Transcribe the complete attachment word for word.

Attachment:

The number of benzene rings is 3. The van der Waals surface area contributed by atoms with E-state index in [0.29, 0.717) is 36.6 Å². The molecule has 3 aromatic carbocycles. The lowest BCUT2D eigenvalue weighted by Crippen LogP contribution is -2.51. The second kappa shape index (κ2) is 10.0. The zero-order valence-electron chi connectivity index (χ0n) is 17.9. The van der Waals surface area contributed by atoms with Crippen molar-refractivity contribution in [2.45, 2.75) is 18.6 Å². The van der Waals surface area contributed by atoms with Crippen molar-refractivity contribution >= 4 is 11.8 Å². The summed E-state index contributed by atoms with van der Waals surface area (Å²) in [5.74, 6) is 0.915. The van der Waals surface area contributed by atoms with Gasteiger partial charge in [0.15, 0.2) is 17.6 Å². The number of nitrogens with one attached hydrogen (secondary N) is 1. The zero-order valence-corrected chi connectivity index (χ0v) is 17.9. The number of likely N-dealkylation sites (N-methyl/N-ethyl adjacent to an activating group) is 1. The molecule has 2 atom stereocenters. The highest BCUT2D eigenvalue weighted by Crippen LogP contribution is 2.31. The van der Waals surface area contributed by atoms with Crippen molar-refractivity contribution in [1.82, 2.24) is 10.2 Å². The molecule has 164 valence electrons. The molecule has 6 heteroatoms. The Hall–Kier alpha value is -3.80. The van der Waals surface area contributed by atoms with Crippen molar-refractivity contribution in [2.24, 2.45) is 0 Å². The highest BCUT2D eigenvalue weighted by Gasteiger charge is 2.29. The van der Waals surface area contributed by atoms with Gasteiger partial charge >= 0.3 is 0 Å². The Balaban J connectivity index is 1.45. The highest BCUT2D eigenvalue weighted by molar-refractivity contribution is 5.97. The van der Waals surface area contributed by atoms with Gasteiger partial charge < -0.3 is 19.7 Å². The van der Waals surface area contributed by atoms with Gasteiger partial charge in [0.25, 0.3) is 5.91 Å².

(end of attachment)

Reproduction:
The number of benzene rings is 3. The van der Waals surface area contributed by atoms with E-state index in [0.29, 0.717) is 36.6 Å². The molecule has 3 aromatic carbocycles. The lowest BCUT2D eigenvalue weighted by Crippen LogP contribution is -2.51. The second kappa shape index (κ2) is 10.0. The zero-order valence-electron chi connectivity index (χ0n) is 17.9. The van der Waals surface area contributed by atoms with Crippen molar-refractivity contribution in [2.45, 2.75) is 18.6 Å². The van der Waals surface area contributed by atoms with Crippen molar-refractivity contribution >= 4 is 11.8 Å². The summed E-state index contributed by atoms with van der Waals surface area (Å²) in [5.74, 6) is 0.915. The van der Waals surface area contributed by atoms with Gasteiger partial charge in [0.15, 0.2) is 17.6 Å². The number of nitrogens with one attached hydrogen (secondary N) is 1. The zero-order valence-corrected chi connectivity index (χ0v) is 17.9. The number of likely N-dealkylation sites (N-methyl/N-ethyl adjacent to an activating group) is 1. The molecule has 2 atom stereocenters. The highest BCUT2D eigenvalue weighted by Crippen LogP contribution is 2.31. The van der Waals surface area contributed by atoms with Crippen molar-refractivity contribution in [1.82, 2.24) is 10.2 Å². The molecule has 164 valence electrons. The molecule has 6 heteroatoms. The Hall–Kier alpha value is -3.80. The van der Waals surface area contributed by atoms with Crippen molar-refractivity contribution in [2.24, 2.45) is 0 Å². The highest BCUT2D eigenvalue weighted by Gasteiger charge is 2.29. The van der Waals surface area contributed by atoms with Gasteiger partial charge >= 0.3 is 0 Å². The Balaban J connectivity index is 1.45. The highest BCUT2D eigenvalue weighted by molar-refractivity contribution is 5.97. The van der Waals surface area contributed by atoms with Gasteiger partial charge < -0.3 is 19.7 Å². The van der Waals surface area contributed by atoms with Gasteiger partial charge in [0.25, 0.3) is 5.91 Å².